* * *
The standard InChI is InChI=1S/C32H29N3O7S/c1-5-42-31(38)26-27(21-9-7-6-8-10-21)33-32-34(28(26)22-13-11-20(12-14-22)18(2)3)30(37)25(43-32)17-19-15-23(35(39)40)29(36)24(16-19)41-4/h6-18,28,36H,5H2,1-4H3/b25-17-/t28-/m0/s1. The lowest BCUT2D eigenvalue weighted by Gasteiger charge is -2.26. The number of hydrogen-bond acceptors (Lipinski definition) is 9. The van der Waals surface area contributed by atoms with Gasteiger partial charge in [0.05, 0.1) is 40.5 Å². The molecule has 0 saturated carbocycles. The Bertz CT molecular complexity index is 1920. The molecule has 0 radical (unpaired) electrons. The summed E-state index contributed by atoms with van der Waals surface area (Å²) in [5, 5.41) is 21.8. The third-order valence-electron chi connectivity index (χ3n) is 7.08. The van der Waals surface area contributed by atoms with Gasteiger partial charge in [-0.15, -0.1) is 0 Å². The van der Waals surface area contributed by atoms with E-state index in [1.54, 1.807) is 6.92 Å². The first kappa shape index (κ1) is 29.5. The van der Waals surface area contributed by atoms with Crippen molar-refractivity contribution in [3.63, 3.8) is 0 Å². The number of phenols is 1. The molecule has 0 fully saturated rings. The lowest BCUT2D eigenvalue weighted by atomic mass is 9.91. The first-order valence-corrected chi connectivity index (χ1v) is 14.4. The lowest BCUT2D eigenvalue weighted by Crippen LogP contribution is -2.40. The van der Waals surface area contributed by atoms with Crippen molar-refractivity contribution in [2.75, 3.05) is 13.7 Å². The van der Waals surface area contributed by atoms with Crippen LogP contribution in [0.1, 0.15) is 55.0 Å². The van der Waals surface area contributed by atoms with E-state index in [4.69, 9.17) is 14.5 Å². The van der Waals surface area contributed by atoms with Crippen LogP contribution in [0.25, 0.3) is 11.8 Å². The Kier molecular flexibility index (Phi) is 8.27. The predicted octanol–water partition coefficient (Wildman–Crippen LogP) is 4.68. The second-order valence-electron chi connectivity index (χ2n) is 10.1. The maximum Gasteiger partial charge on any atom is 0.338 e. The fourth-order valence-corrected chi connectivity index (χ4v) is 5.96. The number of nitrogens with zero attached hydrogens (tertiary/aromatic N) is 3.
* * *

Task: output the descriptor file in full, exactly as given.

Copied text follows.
The standard InChI is InChI=1S/C32H29N3O7S/c1-5-42-31(38)26-27(21-9-7-6-8-10-21)33-32-34(28(26)22-13-11-20(12-14-22)18(2)3)30(37)25(43-32)17-19-15-23(35(39)40)29(36)24(16-19)41-4/h6-18,28,36H,5H2,1-4H3/b25-17-/t28-/m0/s1. The lowest BCUT2D eigenvalue weighted by Gasteiger charge is -2.26. The number of hydrogen-bond acceptors (Lipinski definition) is 9. The van der Waals surface area contributed by atoms with Gasteiger partial charge in [0.05, 0.1) is 40.5 Å². The molecule has 0 saturated carbocycles. The Bertz CT molecular complexity index is 1920. The molecule has 0 radical (unpaired) electrons. The summed E-state index contributed by atoms with van der Waals surface area (Å²) in [5, 5.41) is 21.8. The third-order valence-electron chi connectivity index (χ3n) is 7.08. The van der Waals surface area contributed by atoms with Gasteiger partial charge in [-0.15, -0.1) is 0 Å². The van der Waals surface area contributed by atoms with E-state index in [1.54, 1.807) is 6.92 Å². The first kappa shape index (κ1) is 29.5. The van der Waals surface area contributed by atoms with Crippen molar-refractivity contribution in [3.63, 3.8) is 0 Å². The number of phenols is 1. The molecule has 0 fully saturated rings. The lowest BCUT2D eigenvalue weighted by atomic mass is 9.91. The first-order valence-corrected chi connectivity index (χ1v) is 14.4. The lowest BCUT2D eigenvalue weighted by Crippen LogP contribution is -2.40. The van der Waals surface area contributed by atoms with Crippen molar-refractivity contribution in [2.75, 3.05) is 13.7 Å². The van der Waals surface area contributed by atoms with Crippen LogP contribution in [0.1, 0.15) is 55.0 Å². The van der Waals surface area contributed by atoms with E-state index in [4.69, 9.17) is 14.5 Å². The van der Waals surface area contributed by atoms with Crippen LogP contribution in [0.25, 0.3) is 11.8 Å². The Kier molecular flexibility index (Phi) is 8.27. The predicted octanol–water partition coefficient (Wildman–Crippen LogP) is 4.68. The second-order valence-electron chi connectivity index (χ2n) is 10.1. The maximum Gasteiger partial charge on any atom is 0.338 e. The fourth-order valence-corrected chi connectivity index (χ4v) is 5.96. The number of nitrogens with zero attached hydrogens (tertiary/aromatic N) is 3.